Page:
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Motivating the Unmotivated Child

Children who are deeply discouraged are often mistaken as "lazy" and "unmotivated". They need realistic and believable praise, and encouragement to meet achievable goals. Read about it in Katrina Rozga's SCMP Education Post article.

By Katrina Rozga, MA


Parents often complain to me that their child just isn’t motivated to do school work, whether it be in class or at home. Their child is “lazy” or “bored”, they tell me, and needs help improving his or her attitude towards school and learning. In my experience, this is rarely the case.

Children are naturally curious and try to do well. It is when they become discouraged that they give up and sink into what appears to be a state of bored indifference. Often, an apathetic child is actually a child who has lost belief in themselves, who feels overwhelmed, who has suffered a series of failures, or who has been told, in one way or another, that they can’t do it.

The solution, then, is to understand that these children need encouragement, not an old-fashioned attitude adjustment.

Constant criticism simply leads to a more demoralized child. They may try to hide their discouragement with defiant or rebellious behavior, shifting parent focus to behavioral matters, instead of to the root of the problem. Often, the child is blamed for their choices, such as prioritizing video games or cell phone usage, and other distractions from school work. Unfortunately, these diversionary tactics usually lead to punishment and further exacerbates the original problem.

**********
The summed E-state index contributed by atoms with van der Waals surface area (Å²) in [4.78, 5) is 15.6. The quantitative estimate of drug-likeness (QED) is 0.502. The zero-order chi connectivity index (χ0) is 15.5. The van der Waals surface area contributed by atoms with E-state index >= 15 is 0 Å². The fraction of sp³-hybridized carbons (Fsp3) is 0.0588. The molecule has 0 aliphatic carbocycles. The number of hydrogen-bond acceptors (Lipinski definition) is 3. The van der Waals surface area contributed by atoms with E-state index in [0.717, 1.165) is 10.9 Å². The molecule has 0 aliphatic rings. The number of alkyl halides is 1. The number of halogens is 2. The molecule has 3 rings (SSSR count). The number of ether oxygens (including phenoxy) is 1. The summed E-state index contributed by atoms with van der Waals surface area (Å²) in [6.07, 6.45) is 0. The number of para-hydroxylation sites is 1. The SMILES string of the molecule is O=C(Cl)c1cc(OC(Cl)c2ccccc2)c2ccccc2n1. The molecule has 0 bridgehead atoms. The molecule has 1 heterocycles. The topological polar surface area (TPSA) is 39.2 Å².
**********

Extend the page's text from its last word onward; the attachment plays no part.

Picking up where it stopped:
Instead, encourage your child with realistic praise. Ensure your words of encouragement are based on fact, and are believable and achievable. Praise the work and the results you have seen, so your child to feels proud of what they have accomplished. Avoid listing all their positive attributes, telling them how smart they are, and constantly complimenting them. A demoralized child may not believe your effusive words and possibly feel worse for not living up to what they believe are your expectations.

It is important to find the underlying problem that has lead to your child feeling discouraged. Listen, and pay close attention to what your child is saying. Are they feeling self-critical or lacking the confidence to put in the effort? Or, do they feel guilty for not living up to expectations? It’s important for parents to see a lack of motivation as a symptom of discouragement, not laziness, so that whatever has caused it can be addressed.

Do a little detective work into their school work. Take a look at their academic successes and failures in recent months. If they’ve had a string of difficulties, interrupt that cycle and find a way for the child to have a positive academic experience where the praise will be accurate and earned. Make the experience interesting for the child, since interest is one of the greatest motivators out there.

Children are not inherently lazy. Most seek the praise and acceptance of their parents and want to do well in school and otherwise. So if your child appears unmotivated, consider the possibility that they are actually struggling, and need extra support and encouragement.

Parents also need to remain knowledgeable and open to signs of something deeper at play, such as anxiety, depression or learning difficulties, which can sometimes be masked by similar symptoms. A child with an underlying attention, mood or learning problem can feel like they’re putting in a large amount of effort but getting nowhere. If you have any suspicions that your child may need help, seek a professional’s advice. The well-being of your child is the most important factor in the end.

This article was originally published in the SCMP Education Post.